Showing results by author "Lord Russell of Liverpool"

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    • The Scourge of the Swastika

    • A History of Nazi War Crimes During World War II
    • By: Lord Russell of Liverpool
    • Narrated by: Simon Vance
    • Length: 8 hrs and 43 mins
    • Unabridged
    • Overall
      4.5 out of 5 stars 73
    • Performance
      4.5 out of 5 stars 61
    • Story
      4.5 out of 5 stars 60

    When discussing the German war crimes of the Second World War, modern histories have focused on the Holocaust. While the Final Solution was a unique and unparalleled horror, German atrocities did not end there. The Nazis terrorized their own citizens, tortured and murdered POWs, and carried out countless executions throughout occupied Europe. Lord Russell of Liverpool was part of the legal team that brought Nazi war criminals to justice, and from this first-hand position, he published the best-selling The Scourge of the Swastika in 1954. Liverpool shows that the actions of the Third Reich, were illegal, not merely immoral.

    • 4 out of 5 stars
    • Emphasizes the horror of the Nazi regime

    • By Kris Wright on 10-23-14

    Regular price: $19.95

    • The Knights of Bushido

    • A History of Japanese War Crimes During World War II
    • By: Lord Russell of Liverpool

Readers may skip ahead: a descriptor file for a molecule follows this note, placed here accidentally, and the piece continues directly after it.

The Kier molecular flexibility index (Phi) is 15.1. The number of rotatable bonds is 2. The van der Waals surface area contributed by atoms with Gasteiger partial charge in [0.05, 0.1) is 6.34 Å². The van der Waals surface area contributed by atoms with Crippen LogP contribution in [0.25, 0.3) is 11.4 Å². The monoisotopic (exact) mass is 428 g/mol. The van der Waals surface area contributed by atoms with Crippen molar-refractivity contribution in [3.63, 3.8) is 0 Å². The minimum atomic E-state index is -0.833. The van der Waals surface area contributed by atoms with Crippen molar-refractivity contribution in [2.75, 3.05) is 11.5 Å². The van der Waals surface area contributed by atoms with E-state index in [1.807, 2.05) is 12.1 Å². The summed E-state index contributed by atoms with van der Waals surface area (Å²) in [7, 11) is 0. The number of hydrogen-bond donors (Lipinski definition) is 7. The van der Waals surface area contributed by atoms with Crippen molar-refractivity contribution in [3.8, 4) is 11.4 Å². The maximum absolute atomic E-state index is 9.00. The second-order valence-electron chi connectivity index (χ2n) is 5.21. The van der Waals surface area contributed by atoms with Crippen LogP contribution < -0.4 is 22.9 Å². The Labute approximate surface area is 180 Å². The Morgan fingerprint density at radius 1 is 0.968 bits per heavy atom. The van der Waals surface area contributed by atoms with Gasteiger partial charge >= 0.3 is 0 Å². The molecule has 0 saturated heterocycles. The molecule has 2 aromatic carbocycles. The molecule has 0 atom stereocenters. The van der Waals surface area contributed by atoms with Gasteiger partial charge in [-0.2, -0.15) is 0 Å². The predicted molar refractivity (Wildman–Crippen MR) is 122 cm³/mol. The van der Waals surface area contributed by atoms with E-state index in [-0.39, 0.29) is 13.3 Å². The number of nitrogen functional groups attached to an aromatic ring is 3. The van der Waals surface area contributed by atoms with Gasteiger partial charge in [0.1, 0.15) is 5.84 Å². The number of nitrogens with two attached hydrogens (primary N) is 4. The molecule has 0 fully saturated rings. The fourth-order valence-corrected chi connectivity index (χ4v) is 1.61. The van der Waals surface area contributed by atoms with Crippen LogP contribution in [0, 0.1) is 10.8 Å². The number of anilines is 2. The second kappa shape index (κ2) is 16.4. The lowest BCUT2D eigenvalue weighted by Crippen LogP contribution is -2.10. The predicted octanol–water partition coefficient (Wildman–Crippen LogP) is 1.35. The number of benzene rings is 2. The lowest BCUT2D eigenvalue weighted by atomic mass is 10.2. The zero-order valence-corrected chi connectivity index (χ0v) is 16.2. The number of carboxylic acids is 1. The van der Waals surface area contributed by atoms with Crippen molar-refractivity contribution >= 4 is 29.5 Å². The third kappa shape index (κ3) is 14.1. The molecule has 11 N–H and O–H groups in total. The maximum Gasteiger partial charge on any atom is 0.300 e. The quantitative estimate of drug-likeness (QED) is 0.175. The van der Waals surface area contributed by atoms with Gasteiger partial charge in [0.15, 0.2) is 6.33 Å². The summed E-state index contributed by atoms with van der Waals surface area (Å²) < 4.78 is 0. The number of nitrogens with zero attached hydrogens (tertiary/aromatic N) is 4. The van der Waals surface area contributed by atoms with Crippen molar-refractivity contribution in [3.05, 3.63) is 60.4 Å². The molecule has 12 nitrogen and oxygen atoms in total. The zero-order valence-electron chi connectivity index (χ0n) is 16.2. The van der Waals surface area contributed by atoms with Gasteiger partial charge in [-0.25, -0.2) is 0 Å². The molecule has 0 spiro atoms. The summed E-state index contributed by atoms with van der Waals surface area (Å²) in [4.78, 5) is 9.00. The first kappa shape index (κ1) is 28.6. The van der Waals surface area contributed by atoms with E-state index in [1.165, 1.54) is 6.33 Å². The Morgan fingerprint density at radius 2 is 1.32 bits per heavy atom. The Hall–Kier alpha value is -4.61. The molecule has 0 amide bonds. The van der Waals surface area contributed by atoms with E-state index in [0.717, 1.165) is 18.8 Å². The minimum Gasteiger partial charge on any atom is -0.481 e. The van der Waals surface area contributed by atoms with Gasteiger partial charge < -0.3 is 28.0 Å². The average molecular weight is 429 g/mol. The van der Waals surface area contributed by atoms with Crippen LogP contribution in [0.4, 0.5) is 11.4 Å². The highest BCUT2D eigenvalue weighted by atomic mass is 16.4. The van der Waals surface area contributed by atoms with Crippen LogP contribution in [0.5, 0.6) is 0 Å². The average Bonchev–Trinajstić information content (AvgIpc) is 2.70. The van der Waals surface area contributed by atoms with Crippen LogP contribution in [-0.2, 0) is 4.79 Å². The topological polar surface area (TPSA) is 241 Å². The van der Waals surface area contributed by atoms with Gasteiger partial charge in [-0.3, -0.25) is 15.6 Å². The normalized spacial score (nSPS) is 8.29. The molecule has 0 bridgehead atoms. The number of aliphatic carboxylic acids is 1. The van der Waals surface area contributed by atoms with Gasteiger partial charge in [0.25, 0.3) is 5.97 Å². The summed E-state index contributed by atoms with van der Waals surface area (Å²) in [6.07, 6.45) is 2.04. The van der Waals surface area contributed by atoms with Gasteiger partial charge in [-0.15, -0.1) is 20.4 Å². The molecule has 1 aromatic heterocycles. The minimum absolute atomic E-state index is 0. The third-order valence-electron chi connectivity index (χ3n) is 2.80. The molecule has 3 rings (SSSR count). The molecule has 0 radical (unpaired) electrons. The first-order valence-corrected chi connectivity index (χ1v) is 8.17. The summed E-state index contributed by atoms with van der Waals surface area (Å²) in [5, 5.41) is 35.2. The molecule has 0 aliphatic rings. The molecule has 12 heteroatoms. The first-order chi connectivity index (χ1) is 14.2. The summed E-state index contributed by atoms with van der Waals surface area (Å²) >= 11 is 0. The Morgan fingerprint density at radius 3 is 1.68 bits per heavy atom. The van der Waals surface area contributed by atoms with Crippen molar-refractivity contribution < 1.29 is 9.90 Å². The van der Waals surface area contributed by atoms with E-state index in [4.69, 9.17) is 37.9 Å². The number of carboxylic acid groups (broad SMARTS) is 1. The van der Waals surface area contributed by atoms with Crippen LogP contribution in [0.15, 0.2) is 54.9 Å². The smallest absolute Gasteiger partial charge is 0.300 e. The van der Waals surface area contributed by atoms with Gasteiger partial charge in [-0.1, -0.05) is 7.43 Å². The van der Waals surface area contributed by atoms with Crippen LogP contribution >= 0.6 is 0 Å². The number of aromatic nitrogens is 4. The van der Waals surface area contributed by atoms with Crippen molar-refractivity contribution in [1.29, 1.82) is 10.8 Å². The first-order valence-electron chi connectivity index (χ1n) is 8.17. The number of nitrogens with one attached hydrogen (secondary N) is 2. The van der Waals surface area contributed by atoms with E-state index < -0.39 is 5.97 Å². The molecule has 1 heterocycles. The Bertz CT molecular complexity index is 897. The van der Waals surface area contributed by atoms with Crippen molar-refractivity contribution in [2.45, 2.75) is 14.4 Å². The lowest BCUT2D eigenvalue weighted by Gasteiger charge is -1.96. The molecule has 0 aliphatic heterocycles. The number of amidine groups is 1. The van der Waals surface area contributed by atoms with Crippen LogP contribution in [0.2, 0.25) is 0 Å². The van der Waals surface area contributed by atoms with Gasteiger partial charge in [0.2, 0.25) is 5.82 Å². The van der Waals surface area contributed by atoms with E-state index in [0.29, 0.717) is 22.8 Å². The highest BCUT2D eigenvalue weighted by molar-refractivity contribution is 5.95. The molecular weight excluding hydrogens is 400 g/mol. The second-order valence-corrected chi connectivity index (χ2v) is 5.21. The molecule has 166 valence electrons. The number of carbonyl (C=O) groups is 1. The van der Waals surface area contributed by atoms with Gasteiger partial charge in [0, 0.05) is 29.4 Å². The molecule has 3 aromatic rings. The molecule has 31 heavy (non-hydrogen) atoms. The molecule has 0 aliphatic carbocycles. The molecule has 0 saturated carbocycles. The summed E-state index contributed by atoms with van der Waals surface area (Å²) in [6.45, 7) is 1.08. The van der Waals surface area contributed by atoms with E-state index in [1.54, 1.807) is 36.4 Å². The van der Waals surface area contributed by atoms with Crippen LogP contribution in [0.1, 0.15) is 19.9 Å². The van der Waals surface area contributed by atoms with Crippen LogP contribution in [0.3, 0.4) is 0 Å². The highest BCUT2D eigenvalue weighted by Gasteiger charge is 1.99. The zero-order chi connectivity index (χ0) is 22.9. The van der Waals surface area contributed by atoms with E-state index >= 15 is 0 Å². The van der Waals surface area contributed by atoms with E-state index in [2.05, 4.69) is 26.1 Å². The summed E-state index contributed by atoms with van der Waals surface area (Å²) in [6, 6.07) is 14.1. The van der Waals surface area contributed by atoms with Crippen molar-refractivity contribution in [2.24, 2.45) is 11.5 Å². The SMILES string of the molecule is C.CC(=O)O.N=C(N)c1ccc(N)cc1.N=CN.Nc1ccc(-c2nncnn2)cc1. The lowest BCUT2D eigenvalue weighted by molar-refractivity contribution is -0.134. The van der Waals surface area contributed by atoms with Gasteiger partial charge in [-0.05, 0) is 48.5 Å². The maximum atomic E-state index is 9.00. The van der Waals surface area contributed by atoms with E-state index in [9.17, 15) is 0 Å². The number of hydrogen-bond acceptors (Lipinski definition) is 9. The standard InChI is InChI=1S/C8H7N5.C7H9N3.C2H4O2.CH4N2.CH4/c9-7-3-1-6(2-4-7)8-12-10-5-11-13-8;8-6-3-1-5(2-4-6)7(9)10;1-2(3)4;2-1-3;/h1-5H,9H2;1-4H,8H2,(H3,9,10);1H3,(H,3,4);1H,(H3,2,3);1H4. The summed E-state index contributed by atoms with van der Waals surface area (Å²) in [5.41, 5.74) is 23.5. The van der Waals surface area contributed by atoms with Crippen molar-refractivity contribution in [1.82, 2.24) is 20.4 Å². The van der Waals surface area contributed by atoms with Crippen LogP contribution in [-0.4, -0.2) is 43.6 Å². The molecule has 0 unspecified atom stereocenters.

• Narrated by: Simon Vance
    • Length: 10 hrs and 44 mins
    • Unabridged
    • Overall
      4.5 out of 5 stars 60
    • Performance
      4.5 out of 5 stars 56
    • Story
      4.5 out of 5 stars 58

    The war crimes trials at Nuremberg and Tokyo meted out the Allies' official justice; Lord Russell of Liverpool's sensational bestselling books on the Axis' war crimes decided the public's opinion. The Knights of Bushido, Russell's shocking account of Japanese brutality in the Pacific in World War II, describes how the noble founding principles of the Empire of Japan were perverted by the military into a systematic campaign of torture, murder, starvation, rape, and destruction. Notorious incidents like the Nanking Massacre and the Bataan Death March emerge as merely part of a pattern of human rights abuses. Undoubtedly formidable soldiers, the Japanese were terrible conquerors. Their conduct in the Pacific is a harrowing example of the doctrine of mutual destruction carried to the extreme, and begs the question of what is acceptable—and unacceptable—in total war.

    • 5 out of 5 stars
    • Not for the faint of heart

    • By Amazon Customer on 07-25-13

    Regular price: $24.95